GVSU Extends Its Reach
GRAND RAPIDS — The dedication last fall of the Richard M. DeVos Center on Grand Valley State University’s Pew Campus made headlines for expanding the university’s reach and contributing to the rebirth of downtown Grand Rapids.
But the university’s downtown expansion also was newsworthy because it represented another grand chunk in President Arend D. Lubbers’ legacy to both GVSU and the area. Currently the longest serving university president in the nation, Lubbers’ retirement June 30 will end an era of leadership that began in 1968 when he was named president of what was then Grand Valley State College.
For those reasons, GVSU’s downtown campus expansion has been nominated by the Business Journal Editorial Board as one of the 10 finalists for the 2000 Newsmaker of the Year award.
In the 1980s, a large percentage of Grand Valley students taking evening classes lived in the east part of Grand Rapids or east of the city, Lubbers recalled, and GVSU had been renting classroom space at Union High School and other downtown facilities to accommodate them.
“We thought it was important to provide courses for that population and to provide them in a central location that was easy to get to and didn’t require them to commute to Allendale,” Lubbers recalled. So a downtown campus was established in 1988 with the dedication of the L.V. Eberhard Center just across the U.S. 131 expressway on the banks of the Grand River.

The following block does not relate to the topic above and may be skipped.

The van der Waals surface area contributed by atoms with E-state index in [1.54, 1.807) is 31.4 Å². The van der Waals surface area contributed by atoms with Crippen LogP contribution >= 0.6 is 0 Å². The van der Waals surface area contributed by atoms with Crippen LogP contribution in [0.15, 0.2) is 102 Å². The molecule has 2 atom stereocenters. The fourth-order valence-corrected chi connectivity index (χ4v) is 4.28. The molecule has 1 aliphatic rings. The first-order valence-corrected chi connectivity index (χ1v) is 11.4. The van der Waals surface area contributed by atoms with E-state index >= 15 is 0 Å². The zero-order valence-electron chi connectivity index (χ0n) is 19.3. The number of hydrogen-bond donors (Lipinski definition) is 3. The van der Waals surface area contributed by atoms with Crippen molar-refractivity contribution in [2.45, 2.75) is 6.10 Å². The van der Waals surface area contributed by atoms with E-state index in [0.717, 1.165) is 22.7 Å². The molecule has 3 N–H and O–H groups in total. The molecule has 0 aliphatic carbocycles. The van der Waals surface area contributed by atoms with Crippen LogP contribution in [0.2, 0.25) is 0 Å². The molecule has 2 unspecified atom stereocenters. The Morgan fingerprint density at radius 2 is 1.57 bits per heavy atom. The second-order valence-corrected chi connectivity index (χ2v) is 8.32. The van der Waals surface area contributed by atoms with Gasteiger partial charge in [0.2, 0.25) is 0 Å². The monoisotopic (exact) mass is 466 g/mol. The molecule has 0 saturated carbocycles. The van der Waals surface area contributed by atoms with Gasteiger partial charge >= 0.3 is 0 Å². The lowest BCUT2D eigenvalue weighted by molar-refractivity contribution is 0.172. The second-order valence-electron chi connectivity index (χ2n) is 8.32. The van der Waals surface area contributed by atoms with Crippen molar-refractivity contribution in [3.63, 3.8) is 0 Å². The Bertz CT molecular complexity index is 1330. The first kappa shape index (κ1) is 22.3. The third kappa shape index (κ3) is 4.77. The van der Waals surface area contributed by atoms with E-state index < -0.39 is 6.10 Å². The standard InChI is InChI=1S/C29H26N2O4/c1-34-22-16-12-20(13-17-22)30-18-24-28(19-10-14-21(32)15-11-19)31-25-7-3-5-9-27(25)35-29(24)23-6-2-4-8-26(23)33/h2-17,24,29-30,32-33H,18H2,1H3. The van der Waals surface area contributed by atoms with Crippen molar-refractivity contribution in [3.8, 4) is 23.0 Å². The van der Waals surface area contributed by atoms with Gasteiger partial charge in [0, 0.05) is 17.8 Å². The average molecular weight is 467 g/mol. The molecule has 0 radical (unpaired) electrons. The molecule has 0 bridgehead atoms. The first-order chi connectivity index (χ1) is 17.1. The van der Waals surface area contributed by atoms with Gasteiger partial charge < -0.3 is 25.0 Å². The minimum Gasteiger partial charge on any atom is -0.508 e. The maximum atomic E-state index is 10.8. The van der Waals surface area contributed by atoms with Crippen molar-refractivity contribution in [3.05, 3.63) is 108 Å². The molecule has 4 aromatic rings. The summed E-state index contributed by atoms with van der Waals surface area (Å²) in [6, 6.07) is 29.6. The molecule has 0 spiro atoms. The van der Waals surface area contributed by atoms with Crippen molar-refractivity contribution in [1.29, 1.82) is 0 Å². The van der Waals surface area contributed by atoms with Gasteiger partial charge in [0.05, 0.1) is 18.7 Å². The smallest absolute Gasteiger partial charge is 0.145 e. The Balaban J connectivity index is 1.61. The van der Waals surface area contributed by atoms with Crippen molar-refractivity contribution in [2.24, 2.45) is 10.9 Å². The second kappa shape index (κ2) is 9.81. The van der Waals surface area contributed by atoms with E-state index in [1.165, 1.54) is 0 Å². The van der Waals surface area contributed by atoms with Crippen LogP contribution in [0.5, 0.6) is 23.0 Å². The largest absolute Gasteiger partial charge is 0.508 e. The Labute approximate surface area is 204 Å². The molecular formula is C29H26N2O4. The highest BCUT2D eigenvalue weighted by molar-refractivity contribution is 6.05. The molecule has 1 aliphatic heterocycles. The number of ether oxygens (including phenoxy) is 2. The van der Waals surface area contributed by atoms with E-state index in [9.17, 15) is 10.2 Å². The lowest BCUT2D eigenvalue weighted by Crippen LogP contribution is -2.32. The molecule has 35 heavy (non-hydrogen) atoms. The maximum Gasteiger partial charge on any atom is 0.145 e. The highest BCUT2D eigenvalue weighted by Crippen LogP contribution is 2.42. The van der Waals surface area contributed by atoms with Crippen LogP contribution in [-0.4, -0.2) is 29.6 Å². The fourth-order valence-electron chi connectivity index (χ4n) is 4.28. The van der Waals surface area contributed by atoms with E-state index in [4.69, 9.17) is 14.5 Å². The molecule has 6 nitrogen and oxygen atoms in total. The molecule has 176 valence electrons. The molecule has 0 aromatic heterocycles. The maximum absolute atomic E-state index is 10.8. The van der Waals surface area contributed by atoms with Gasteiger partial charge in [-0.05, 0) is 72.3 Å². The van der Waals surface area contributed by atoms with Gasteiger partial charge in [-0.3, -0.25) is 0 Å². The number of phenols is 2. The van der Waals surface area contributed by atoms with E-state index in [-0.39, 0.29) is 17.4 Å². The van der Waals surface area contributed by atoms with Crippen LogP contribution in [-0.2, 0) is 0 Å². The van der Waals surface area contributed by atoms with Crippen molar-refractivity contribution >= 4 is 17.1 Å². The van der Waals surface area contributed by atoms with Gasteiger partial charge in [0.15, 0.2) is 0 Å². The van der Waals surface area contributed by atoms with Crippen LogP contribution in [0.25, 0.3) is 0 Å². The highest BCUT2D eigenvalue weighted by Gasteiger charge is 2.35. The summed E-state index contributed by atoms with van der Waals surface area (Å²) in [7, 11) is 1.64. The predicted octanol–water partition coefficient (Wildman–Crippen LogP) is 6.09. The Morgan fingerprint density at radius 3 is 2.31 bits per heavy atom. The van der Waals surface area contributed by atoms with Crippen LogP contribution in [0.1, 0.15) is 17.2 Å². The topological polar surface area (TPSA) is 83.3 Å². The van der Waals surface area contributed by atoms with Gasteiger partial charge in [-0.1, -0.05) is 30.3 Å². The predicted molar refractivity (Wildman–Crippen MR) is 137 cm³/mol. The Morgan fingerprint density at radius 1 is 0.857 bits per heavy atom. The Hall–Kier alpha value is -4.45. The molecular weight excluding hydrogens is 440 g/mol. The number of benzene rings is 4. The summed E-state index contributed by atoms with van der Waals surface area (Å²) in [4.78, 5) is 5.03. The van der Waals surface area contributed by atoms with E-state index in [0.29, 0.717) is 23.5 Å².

Construction of the $52.8 million DeVos Center began in mid-October 1997 with $35 million in state appropriations and more than $17 million in private contributions raised by GVSU. Rich DeVos and his wife, Helen, donated the largest private gift — $7.75 million — toward land, construction and programs. DeVos further served as honorary chairman of the private fundraising effort, the Grand Design 2000 Campaign.
The facility was named after DeVos because he was a strong advocate for a downtown campus while a member of the university’s Board of Control from 1975 to 1982. He sat on the GVSU Foundation board when it was established in 1981 and became its president in 1991. Under his leadership, the university endowment grew from $9 million to more than $21 million, and foundation membership increased from 1,500 to more than 2,600.
“We named it for him because he has served the university for such a long time, because he has been a great citizen of West Michigan and because he has used his resources to assist the university,” Lubbers said at the groundbreaking ceremony.
The 256,000-square-foot, five-story DeVos Center, dedicated on Sept. 8 last year, houses the Seidman School of Business and the Van Andel Global Trade Center. All the university’s business and graduate-level programs are now centralized on the 20-acre downtown campus. The center features 18 general classrooms, three distance education classrooms, two lecture halls, 18 conference rooms, a 232-seat auditorium, two 112-seat lecture halls and a 4,400-square-foot exhibitor hall.
A highlight of the DeVos Center is the 10,400-square-foot Steelcase Library, which features a $600,000 automated book retrieval system with the capacity to store up to 250,000 books. The library includes all of GVSU’s business, criminal justice, social work, public and non-profit administration, engineering and law collections. It also is home to the Council of Michigan Foundations Library collection and the Grand Rapids Bar Association’s law library collection. The Steelcase Library is one of only three automated libraries in the nation.